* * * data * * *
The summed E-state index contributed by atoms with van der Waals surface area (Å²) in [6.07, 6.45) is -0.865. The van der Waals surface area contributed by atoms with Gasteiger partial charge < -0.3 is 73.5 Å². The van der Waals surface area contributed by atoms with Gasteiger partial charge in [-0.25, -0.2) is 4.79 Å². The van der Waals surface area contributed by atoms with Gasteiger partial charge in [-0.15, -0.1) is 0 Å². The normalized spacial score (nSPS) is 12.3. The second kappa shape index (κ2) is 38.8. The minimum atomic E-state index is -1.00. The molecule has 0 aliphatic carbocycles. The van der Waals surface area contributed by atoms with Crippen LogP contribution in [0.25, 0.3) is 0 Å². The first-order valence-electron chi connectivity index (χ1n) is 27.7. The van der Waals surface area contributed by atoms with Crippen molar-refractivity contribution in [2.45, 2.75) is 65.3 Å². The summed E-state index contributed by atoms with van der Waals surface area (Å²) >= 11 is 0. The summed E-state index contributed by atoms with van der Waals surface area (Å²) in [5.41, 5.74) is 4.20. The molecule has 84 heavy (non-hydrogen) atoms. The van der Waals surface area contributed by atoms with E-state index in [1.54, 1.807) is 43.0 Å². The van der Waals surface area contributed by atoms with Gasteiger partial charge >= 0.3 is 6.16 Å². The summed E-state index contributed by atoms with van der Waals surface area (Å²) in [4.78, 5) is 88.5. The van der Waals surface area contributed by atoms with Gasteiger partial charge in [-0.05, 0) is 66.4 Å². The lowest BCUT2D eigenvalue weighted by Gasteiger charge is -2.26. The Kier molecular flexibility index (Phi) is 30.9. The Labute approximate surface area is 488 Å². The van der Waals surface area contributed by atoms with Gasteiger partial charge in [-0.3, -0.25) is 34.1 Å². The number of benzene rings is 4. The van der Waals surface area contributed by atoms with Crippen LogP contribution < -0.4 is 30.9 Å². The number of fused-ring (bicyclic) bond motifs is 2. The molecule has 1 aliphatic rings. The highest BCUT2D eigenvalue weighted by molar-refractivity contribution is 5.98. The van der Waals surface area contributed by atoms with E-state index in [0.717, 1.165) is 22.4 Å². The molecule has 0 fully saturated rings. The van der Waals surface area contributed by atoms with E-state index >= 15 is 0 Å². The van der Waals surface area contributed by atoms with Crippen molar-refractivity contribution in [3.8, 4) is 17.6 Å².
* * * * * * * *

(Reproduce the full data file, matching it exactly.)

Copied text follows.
The summed E-state index contributed by atoms with van der Waals surface area (Å²) in [6.07, 6.45) is -0.865. The van der Waals surface area contributed by atoms with Gasteiger partial charge < -0.3 is 73.5 Å². The van der Waals surface area contributed by atoms with Gasteiger partial charge in [-0.25, -0.2) is 4.79 Å². The van der Waals surface area contributed by atoms with Gasteiger partial charge in [-0.15, -0.1) is 0 Å². The normalized spacial score (nSPS) is 12.3. The second kappa shape index (κ2) is 38.8. The minimum atomic E-state index is -1.00. The molecule has 0 aliphatic carbocycles. The van der Waals surface area contributed by atoms with Crippen LogP contribution in [0.25, 0.3) is 0 Å². The first-order valence-electron chi connectivity index (χ1n) is 27.7. The van der Waals surface area contributed by atoms with Crippen molar-refractivity contribution in [2.45, 2.75) is 65.3 Å². The summed E-state index contributed by atoms with van der Waals surface area (Å²) >= 11 is 0. The summed E-state index contributed by atoms with van der Waals surface area (Å²) in [5.41, 5.74) is 4.20. The molecule has 84 heavy (non-hydrogen) atoms. The van der Waals surface area contributed by atoms with E-state index in [1.54, 1.807) is 43.0 Å². The van der Waals surface area contributed by atoms with Gasteiger partial charge >= 0.3 is 6.16 Å². The summed E-state index contributed by atoms with van der Waals surface area (Å²) in [4.78, 5) is 88.5. The van der Waals surface area contributed by atoms with Gasteiger partial charge in [-0.05, 0) is 66.4 Å². The lowest BCUT2D eigenvalue weighted by Gasteiger charge is -2.26. The Kier molecular flexibility index (Phi) is 30.9. The Labute approximate surface area is 488 Å². The van der Waals surface area contributed by atoms with Gasteiger partial charge in [-0.3, -0.25) is 34.1 Å². The number of benzene rings is 4. The van der Waals surface area contributed by atoms with Crippen LogP contribution < -0.4 is 30.9 Å². The number of fused-ring (bicyclic) bond motifs is 2. The molecule has 1 aliphatic rings. The highest BCUT2D eigenvalue weighted by molar-refractivity contribution is 5.98. The van der Waals surface area contributed by atoms with E-state index in [0.717, 1.165) is 22.4 Å². The molecule has 0 fully saturated rings. The van der Waals surface area contributed by atoms with E-state index >= 15 is 0 Å². The van der Waals surface area contributed by atoms with Crippen molar-refractivity contribution in [3.8, 4) is 17.6 Å².